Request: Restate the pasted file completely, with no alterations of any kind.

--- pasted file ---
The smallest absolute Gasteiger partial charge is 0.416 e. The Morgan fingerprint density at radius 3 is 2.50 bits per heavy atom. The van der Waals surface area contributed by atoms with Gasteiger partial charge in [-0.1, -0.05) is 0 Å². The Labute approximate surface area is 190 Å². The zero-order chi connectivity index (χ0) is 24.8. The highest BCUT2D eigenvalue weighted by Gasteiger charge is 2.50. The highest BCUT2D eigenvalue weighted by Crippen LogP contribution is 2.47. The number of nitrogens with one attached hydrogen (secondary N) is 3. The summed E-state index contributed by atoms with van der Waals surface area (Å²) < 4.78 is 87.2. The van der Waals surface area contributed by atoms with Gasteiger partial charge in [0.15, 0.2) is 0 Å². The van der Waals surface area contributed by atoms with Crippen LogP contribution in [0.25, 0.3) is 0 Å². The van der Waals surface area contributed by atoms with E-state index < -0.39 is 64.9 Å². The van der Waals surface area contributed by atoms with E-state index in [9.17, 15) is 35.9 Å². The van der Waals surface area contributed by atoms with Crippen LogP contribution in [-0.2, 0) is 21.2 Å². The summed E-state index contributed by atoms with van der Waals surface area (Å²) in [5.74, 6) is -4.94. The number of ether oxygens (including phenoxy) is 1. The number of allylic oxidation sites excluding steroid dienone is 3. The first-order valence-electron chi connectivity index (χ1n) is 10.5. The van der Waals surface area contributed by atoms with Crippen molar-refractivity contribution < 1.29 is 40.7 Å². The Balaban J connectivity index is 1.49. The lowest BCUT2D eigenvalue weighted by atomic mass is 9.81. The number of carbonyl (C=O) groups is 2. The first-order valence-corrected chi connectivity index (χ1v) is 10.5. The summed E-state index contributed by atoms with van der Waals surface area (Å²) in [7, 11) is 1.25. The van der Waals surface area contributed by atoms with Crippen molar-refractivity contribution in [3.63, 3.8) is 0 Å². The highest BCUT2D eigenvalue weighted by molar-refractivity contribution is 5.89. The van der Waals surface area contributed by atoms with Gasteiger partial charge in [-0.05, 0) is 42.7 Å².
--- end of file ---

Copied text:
The smallest absolute Gasteiger partial charge is 0.416 e. The Morgan fingerprint density at radius 3 is 2.50 bits per heavy atom. The van der Waals surface area contributed by atoms with Gasteiger partial charge in [-0.1, -0.05) is 0 Å². The Labute approximate surface area is 190 Å². The zero-order chi connectivity index (χ0) is 24.8. The highest BCUT2D eigenvalue weighted by Gasteiger charge is 2.50. The highest BCUT2D eigenvalue weighted by Crippen LogP contribution is 2.47. The number of nitrogens with one attached hydrogen (secondary N) is 3. The summed E-state index contributed by atoms with van der Waals surface area (Å²) < 4.78 is 87.2. The van der Waals surface area contributed by atoms with Gasteiger partial charge in [0.15, 0.2) is 0 Å². The van der Waals surface area contributed by atoms with Crippen LogP contribution in [0.25, 0.3) is 0 Å². The van der Waals surface area contributed by atoms with E-state index < -0.39 is 64.9 Å². The van der Waals surface area contributed by atoms with E-state index in [9.17, 15) is 35.9 Å². The van der Waals surface area contributed by atoms with Crippen LogP contribution in [-0.2, 0) is 21.2 Å². The summed E-state index contributed by atoms with van der Waals surface area (Å²) in [5.74, 6) is -4.94. The number of ether oxygens (including phenoxy) is 1. The number of allylic oxidation sites excluding steroid dienone is 3. The first-order valence-electron chi connectivity index (χ1n) is 10.5. The van der Waals surface area contributed by atoms with Crippen molar-refractivity contribution < 1.29 is 40.7 Å². The Balaban J connectivity index is 1.49. The lowest BCUT2D eigenvalue weighted by atomic mass is 9.81. The number of carbonyl (C=O) groups is 2. The first-order valence-corrected chi connectivity index (χ1v) is 10.5. The summed E-state index contributed by atoms with van der Waals surface area (Å²) in [7, 11) is 1.25. The van der Waals surface area contributed by atoms with Crippen molar-refractivity contribution in [3.63, 3.8) is 0 Å². The highest BCUT2D eigenvalue weighted by molar-refractivity contribution is 5.89. The van der Waals surface area contributed by atoms with Gasteiger partial charge in [-0.05, 0) is 42.7 Å².